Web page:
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The precise positioning program, explained

With trials of the SBAS positioning program soon underway, specifics of the research have finally come to light- including which satellite will be involved. Image: Inmarsat

 

It was announced earlier this year that Australia and New Zealand will be investing $14 million in precise satellite positioning research, promising a new positioning service capable of accuracies as small as 5cm. Until now, however, the specifics of the program have not been revealed.

Last week, Geoscience Australia and CRCSI announced they are planning to spend around $3.6 million in total on the user testing of a Satellite-Based Augmentation System (SBAS) for the spatial industry in Australia. They are calling on Australian business to complete an application form by 28 April to partake in the program.

Dr John Dawson (pictured) revealed details of the SBAS trials (below).

But what exactly will such businesses be getting themselves into?

Besides the fact the program will be focussed on a Satellite-Based Augmentation System (SBAS) and, subsequently, Precise Point Positioning (PPP), many of the technical details have been missing from official communications.

Luckily, one of the key figures behind the project, Dr John Dawson of Geoscience Australia, was able to share some of the juicy details with Spatial Source.

The overall aim

Ultimately the goal is for high accuracy, high integrity positioning information to be accessible anytime and anywhere across the Australia and New Zealand region. Early estimates suggest that SBAS will provide a cost-effective way to improve GPS signals from around 5 metres in accuracy to less than 1 metre. PPP is expected to be able to achieve an accuracy of 5-10cm.

Improved positioning technology has the potential to enhance a range of applications for the spatial industry, including transport, agriculture, constructio, and resources. The less obvious benefits branch out to include personal navigation, geo-marketing, sports and wellbeing tracking, gaming and mobile workforce management.

The space infrastructure involved

One of the crucial details that was not revealed in initial announcements is which satellite (or satellites) will be involved. As the name suggests, a Satellite-Based Augmentation System relies on a satellite to transmit additional signals. These signals are needed to improve the accuracy and reliability of positioning established GNSS constellations such as GPS, Glonass and Galileo.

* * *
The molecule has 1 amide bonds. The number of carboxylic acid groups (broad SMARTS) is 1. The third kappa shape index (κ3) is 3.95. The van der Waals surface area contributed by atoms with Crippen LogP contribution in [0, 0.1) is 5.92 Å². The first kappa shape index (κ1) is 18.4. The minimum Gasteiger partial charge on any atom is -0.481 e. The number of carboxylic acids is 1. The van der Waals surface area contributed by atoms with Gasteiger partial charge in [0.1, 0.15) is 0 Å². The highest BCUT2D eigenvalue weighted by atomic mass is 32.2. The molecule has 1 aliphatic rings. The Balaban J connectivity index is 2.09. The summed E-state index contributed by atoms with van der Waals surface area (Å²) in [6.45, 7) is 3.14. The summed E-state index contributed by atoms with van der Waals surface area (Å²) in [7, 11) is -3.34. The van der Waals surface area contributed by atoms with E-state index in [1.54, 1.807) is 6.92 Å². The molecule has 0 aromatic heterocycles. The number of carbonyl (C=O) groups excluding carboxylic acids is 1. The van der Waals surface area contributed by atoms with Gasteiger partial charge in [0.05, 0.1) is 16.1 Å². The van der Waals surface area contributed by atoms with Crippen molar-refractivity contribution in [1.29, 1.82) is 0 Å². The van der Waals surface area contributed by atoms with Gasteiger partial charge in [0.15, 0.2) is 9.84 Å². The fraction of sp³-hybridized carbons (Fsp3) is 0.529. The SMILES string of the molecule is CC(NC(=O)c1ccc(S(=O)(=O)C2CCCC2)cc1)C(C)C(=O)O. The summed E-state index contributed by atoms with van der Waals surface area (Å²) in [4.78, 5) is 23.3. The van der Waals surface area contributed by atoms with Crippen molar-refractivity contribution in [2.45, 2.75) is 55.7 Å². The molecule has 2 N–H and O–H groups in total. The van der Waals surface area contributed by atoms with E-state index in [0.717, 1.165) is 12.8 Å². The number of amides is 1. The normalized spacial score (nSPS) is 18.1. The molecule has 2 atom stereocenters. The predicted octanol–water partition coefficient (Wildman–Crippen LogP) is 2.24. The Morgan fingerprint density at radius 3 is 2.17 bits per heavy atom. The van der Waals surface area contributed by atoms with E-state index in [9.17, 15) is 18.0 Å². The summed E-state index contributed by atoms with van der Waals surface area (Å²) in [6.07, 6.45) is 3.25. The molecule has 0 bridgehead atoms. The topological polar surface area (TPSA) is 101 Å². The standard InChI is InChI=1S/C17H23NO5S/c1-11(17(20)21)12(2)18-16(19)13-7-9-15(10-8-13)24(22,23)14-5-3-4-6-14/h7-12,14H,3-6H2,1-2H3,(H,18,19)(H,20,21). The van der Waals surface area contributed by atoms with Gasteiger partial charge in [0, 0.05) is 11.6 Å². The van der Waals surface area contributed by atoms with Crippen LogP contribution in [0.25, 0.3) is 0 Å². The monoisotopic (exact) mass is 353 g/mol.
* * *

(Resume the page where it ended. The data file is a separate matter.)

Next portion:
Dr Dawson revealed that for the Australian and New Zealand SBAS Testbed, signals will be transmitted from the Inmarsat-4F1 GEO satellite. This satellite was launched 1 March 2005 and— rather fortuitously—is located in geosynchronous orbit above Australasia and has two, currently unused, SBAS navigation antennas.

The signals will be provided at GPS L1 (1575.42 MHz) and GPS L5/Galileo E5a (1176.45 MHz) frequencies. These signals will be generated at a facility at Uralla, in the Northern Tablelands of New South Wales, using data observed by Australian and New Zealand national GNSS CORS networks together with regional GNSS data. The corrections will be uplinked from Uralla to the satellite for transmission across the region.

The adoption of SBAS will bring Australia and New Zealand into line with the United States, Europe, China, Russia, India and Japan.

Asked whether or not Australia will launch its own satellite for positioning, Dawson did not rule it out: “No decision has been made regarding the future of an SBAS capability for Australia,” he said.

“The objective of the trial is to inform government policy around satellite positioning technology,” he continued. “Consequently, no decision has been made in regards to our future space infrastructure requirements (if any).”